Harrison does rip through those movements. I have a few of the CDs that Pearl issued of Elgar conducting his own works and I'm surprised at how fast he conducts a lot of the pieces. It wouldn't surprise me if he did this just so they fit correctly on record, but he could have also preferred the tempos. The recordings are really great to listen to if you want to hear the style of English orchestras from the first half of the 20th century. My favorite part is how much they used to slide between notes and how they planned these slides within phrases "tastefully".
But I think you'll find the same thing in a number of older recordings. Take anything recorded by Albert Coates, for instance - his tempos are often blazingly fast, and yet there's often a degree of fine articulation you don't hear in some of today's more homogenized performances. There is of course always the suspicion that decisions on tempos, cuts, repeats, etc., were motivated by the length of the 78 rpm side. Weingartner's Beethoven 7th, for example, which leaves out almost all repeats, was timed I'm sure to fit on 9 78 rpm sides. I don't recall offhand if Elgar assigned metronome markings to his works, but I think you'll find that many modern performances of orchestral music come out far slower than the composer's markings. For example, Tchaikovsky's setting for the opening Allegro of the 5th symphony, dotted quarter = 104, is faster than any modern performance I have ever heard, where dotted quarter = 72 is not uncommon. The portamentos you speak of are also largely gone today. You can still hear them in Toscanini's 1938 Eroica (I forget which orchestra), but by his last recording around 1950 with the NBC they're gone.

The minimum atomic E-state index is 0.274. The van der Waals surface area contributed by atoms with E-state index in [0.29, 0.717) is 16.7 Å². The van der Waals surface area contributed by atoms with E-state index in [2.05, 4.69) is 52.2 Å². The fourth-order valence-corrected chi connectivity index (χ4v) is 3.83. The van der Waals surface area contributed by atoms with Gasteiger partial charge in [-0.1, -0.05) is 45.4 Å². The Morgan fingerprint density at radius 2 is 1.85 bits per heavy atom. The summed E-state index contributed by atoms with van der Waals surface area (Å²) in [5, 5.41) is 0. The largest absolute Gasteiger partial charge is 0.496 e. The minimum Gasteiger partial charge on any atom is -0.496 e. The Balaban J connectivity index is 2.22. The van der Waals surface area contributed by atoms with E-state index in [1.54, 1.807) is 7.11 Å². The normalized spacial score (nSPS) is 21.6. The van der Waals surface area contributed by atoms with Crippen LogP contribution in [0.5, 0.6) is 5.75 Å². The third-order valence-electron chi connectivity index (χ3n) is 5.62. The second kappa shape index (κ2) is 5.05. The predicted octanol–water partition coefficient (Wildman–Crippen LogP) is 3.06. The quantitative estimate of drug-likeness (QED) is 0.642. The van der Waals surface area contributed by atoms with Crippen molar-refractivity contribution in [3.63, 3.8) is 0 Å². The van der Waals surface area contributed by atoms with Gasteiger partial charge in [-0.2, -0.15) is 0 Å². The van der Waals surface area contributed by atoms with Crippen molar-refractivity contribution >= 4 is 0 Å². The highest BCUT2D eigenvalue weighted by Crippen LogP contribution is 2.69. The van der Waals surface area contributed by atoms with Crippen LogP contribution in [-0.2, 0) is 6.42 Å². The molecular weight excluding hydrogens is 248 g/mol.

I realize there are a lot of holes to pick in all the above, but I'm just writing it very quickly OTTOMH, and at 60 wpm.